Mmemezi probably also didn’t help himself by telling a newspaper that he is being singled out while his predecessors – Mokonyane and Paul Mashatile – still have much to answer for.
‘‘I’m being painted black as the worst one,” he was quoted saying. “When MECs before me have not paid, they are protected.”
Mokonyane won’t say so publically, but she’s probably relieved at the resignation. She has come under tremendous pressure to fire Mmemezi while towing the political line in a province where she holds limited power.
In a statement, Mokonyane says she accepts the resignation and has appointed infrastructure development MEC, Bheki Nkosi, to watch over the department until a permanent replacement is found.
Cosatu said it hopes the resignation will set a precedent for other politicians who have broken the rules or face serious allegations.
“Cosatu regrets that he took so long to (resign), given the damage to the provincial government’s reputation,” it said.
Meanwhile, the DA says Mmemezi must still account for his actions and should not be allowed to escape through his resignation.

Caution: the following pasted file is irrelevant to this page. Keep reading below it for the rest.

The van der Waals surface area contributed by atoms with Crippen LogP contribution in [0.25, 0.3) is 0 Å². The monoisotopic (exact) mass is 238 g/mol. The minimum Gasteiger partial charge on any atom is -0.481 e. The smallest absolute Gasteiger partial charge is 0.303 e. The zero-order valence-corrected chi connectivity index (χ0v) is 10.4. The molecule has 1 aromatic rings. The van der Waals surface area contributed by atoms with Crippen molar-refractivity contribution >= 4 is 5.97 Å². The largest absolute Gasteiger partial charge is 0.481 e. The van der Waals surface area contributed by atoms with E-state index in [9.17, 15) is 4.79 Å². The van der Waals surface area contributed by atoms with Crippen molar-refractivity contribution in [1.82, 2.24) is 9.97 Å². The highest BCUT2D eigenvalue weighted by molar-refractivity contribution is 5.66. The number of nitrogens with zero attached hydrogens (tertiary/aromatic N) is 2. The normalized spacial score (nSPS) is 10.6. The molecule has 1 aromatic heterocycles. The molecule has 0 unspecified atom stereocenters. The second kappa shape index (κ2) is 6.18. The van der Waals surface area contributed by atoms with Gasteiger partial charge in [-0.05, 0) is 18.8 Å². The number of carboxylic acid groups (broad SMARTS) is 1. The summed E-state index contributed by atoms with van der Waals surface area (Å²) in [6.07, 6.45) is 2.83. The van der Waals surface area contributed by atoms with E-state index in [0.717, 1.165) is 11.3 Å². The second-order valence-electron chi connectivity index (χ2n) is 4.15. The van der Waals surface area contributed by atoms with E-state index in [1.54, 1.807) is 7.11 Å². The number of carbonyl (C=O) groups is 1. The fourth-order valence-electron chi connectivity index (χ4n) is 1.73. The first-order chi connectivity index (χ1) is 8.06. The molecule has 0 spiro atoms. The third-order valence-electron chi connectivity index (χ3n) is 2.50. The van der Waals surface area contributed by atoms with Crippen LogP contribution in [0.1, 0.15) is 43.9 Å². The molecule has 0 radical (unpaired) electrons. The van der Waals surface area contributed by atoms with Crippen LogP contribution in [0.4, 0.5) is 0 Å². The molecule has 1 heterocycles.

“We will continue to push for proper accountability for all his alleged wrongdoing, including criminal prosecution if this is warranted,” the party said.
Mmemezi is not the first MEC to resign in this manner. MEC for agriculture, conservation and environment, Nomantu Nkomo-Ralehoko, did the same after wasting almost R1-million of taxpayer money through a dodgy purchase of a Mercedes-Benz.
But Nkomo-Ralehoko still works in the legislature and chairs a committee on roads and transport, proving that Mmemezi may find himself a comfortable redeployment. Standing his ground and waiting for the axe to fall could have made this impossible.
The Star says the resignation marks a great victory for taxpayers. It’s an important victory indeed because it speaks to the rule of law and good governance in the province, and the country. Though international reports suggest South Africa is a borderline failed state, this development clearly shows that the system – however flawed – still works. It could also make other leaders think twice.
The ANC must have agonised over the resignation, considering Mmemezi is a political heavyweight who has the potential to divide the party ahead of Mangaung and to disturb the fine balance of power in Gauteng.
What’s important now is that all the huffing and puffing is not wasted. The house of lies must fall and the many questions around Mmemezi must be answered. DM
Photo by Jordi Matas
Bladerunner (1980s version) is a visual feast due in large part to the Hollywood Actors Strike. This allowed the designers an extra three months to refine the sets and props.